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MOOCs Rebound at San Jose State


This past January, San Jose State University excitedly announced a partnership with the MOOC start-up Udacity, only to find itself wiping some egg off its face after the first semester of online offerings went poorly, with less than half of the students passing the end-of-semester exam. The university put the program on hold, and MOOC naysayers came out of the woodwork to declare this as proof positive that online courseware had been proven a sham.

But San Jose didn’t give up on the model, trying again with a tweaked program in the summer. This time, it was a success: 83 percent of enrolled students passed a course on statistics, and 73 percent passed an algebra course; both rates are higher than the pass rates for comparable traditional courses. (The pass rate for a remedial math course was lower, at 30 percent, but even this number was higher than before—and pass rates for remedial courses tend to be much lower in general.)

Udacity founder Sebastian Thrun and other online-ed supporters are already hailing this as a sign that MOOCs are improving to the point that they can compete with traditional college courses. Information Week spotlights a few of the changes responsible for the improvements:

—Better orientation, particularly for students not otherwise enrolled at SJSU.

—More encouragement along the way, including online tools to help students track their progress and mentors checking in with students more frequently.

—More communication, with student feedback incorporated into changes in the courses. “We’re also sending less email and more messages when students are ‘in class’ online,” according to Junn.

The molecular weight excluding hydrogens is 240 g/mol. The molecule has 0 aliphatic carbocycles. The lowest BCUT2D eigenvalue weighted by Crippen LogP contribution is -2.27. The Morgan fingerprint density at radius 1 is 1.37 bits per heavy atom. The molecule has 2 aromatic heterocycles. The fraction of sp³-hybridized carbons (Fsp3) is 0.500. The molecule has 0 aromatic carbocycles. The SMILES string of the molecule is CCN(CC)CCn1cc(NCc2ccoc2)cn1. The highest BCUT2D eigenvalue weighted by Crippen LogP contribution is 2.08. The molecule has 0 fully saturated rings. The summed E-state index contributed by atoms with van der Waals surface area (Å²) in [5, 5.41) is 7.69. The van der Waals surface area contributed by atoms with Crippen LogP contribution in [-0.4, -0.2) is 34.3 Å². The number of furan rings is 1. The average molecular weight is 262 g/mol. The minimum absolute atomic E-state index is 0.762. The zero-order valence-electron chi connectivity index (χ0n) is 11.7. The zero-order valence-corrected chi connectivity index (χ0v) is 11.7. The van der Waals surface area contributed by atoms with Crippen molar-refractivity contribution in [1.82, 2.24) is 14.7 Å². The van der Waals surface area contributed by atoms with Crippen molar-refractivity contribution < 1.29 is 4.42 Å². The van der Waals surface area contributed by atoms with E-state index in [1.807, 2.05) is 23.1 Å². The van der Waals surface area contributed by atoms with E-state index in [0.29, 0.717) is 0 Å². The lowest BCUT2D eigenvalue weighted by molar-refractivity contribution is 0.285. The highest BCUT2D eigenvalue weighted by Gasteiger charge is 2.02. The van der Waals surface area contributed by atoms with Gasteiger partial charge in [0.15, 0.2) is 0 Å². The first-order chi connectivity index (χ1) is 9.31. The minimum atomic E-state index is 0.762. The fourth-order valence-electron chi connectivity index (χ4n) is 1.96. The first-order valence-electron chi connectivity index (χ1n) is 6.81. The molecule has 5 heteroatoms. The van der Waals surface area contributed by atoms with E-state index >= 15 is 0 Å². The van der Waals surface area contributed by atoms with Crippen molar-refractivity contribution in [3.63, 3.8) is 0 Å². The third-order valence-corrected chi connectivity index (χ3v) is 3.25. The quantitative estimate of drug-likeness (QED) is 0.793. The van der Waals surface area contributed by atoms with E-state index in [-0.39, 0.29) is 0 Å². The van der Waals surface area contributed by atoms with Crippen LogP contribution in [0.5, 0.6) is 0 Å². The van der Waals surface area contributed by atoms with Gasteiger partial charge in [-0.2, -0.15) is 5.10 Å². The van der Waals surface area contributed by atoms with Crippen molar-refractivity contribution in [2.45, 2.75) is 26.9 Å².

The news isn’t all good. While far more students passed their classes than in the spring offerings, the retention rate was lower, leading some to speculate that some of the improved results were due to failing students simply dropping out of the course before taking the final test. But we should also keep in mind that enrollment for the online courses was far higher than for traditional classroom offerings. The program thus reached many students who would not otherwise have been served.

We’ve been MOOC-boosters from almost the beginning, but we have always expected that, as with any new technology, there would be a period where institutions would have to iron out the inevitable kinks in implementation. That’s what we’re seeing right now in San Jose State and in places like Georgia Tech. SJSU’s experience suggests that the experimentation is finally paying off.

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  • Philopoemen

    This seems to be the common refrain in criticism of MOOCs – that they are not completely perfect. What do people expect? Do MOOCs have to perform flawlessly to be a valuable teaching tool?

    The not-so-subtle implication in that criticism there is that conventional classroom courses are perfect, which is laughable.

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